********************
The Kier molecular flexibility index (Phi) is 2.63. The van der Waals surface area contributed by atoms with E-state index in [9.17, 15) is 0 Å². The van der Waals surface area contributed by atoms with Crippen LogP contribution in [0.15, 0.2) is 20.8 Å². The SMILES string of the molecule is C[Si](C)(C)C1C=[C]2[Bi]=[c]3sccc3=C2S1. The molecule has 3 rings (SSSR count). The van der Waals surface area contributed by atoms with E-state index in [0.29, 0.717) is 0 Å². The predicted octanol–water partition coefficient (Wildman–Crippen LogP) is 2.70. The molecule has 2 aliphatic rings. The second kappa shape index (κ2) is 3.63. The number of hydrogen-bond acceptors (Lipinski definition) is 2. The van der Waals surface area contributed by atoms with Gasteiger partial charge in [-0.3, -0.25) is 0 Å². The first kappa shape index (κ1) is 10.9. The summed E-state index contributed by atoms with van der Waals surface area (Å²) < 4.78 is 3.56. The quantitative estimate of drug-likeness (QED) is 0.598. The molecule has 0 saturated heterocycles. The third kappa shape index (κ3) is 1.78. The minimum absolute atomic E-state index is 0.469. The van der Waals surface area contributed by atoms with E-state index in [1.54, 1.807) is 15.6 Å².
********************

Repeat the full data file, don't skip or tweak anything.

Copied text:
The Kier molecular flexibility index (Phi) is 2.63. The van der Waals surface area contributed by atoms with E-state index in [9.17, 15) is 0 Å². The van der Waals surface area contributed by atoms with Crippen LogP contribution in [0.15, 0.2) is 20.8 Å². The SMILES string of the molecule is C[Si](C)(C)C1C=[C]2[Bi]=[c]3sccc3=C2S1. The molecule has 3 rings (SSSR count). The van der Waals surface area contributed by atoms with E-state index in [0.29, 0.717) is 0 Å². The predicted octanol–water partition coefficient (Wildman–Crippen LogP) is 2.70. The molecule has 2 aliphatic rings. The second kappa shape index (κ2) is 3.63. The number of hydrogen-bond acceptors (Lipinski definition) is 2. The van der Waals surface area contributed by atoms with Gasteiger partial charge in [-0.3, -0.25) is 0 Å². The first kappa shape index (κ1) is 10.9. The summed E-state index contributed by atoms with van der Waals surface area (Å²) < 4.78 is 3.56. The quantitative estimate of drug-likeness (QED) is 0.598. The molecule has 0 saturated heterocycles. The third kappa shape index (κ3) is 1.78. The minimum absolute atomic E-state index is 0.469. The van der Waals surface area contributed by atoms with E-state index in [1.54, 1.807) is 15.6 Å².